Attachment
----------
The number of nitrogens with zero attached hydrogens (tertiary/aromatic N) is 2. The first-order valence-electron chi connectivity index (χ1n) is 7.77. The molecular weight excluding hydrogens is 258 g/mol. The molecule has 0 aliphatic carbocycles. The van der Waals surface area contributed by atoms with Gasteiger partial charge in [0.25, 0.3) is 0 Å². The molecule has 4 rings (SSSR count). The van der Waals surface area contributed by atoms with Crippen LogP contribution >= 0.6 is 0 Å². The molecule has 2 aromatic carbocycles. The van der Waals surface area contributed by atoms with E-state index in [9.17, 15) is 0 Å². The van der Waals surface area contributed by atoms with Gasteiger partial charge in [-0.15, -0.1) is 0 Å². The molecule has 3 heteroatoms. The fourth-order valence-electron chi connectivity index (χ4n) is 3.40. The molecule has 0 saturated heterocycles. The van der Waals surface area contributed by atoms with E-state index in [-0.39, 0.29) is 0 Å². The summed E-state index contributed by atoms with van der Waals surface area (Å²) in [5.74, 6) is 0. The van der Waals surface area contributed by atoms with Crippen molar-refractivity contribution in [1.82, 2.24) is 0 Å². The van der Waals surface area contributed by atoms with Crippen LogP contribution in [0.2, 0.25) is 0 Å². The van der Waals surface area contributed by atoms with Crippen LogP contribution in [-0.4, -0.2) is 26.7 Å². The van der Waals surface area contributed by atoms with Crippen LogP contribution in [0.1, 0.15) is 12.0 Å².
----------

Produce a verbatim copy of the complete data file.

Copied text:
The number of nitrogens with zero attached hydrogens (tertiary/aromatic N) is 2. The first-order valence-electron chi connectivity index (χ1n) is 7.77. The molecular weight excluding hydrogens is 258 g/mol. The molecule has 0 aliphatic carbocycles. The van der Waals surface area contributed by atoms with Gasteiger partial charge in [0.25, 0.3) is 0 Å². The molecule has 4 rings (SSSR count). The van der Waals surface area contributed by atoms with Crippen LogP contribution >= 0.6 is 0 Å². The molecule has 2 aromatic carbocycles. The van der Waals surface area contributed by atoms with E-state index in [9.17, 15) is 0 Å². The van der Waals surface area contributed by atoms with Gasteiger partial charge in [-0.15, -0.1) is 0 Å². The molecule has 3 heteroatoms. The fourth-order valence-electron chi connectivity index (χ4n) is 3.40. The molecule has 0 saturated heterocycles. The van der Waals surface area contributed by atoms with E-state index in [-0.39, 0.29) is 0 Å². The summed E-state index contributed by atoms with van der Waals surface area (Å²) in [5.74, 6) is 0. The van der Waals surface area contributed by atoms with Crippen molar-refractivity contribution in [1.82, 2.24) is 0 Å². The van der Waals surface area contributed by atoms with Crippen LogP contribution in [0.2, 0.25) is 0 Å². The van der Waals surface area contributed by atoms with Crippen LogP contribution in [-0.4, -0.2) is 26.7 Å². The van der Waals surface area contributed by atoms with Crippen LogP contribution in [0.1, 0.15) is 12.0 Å².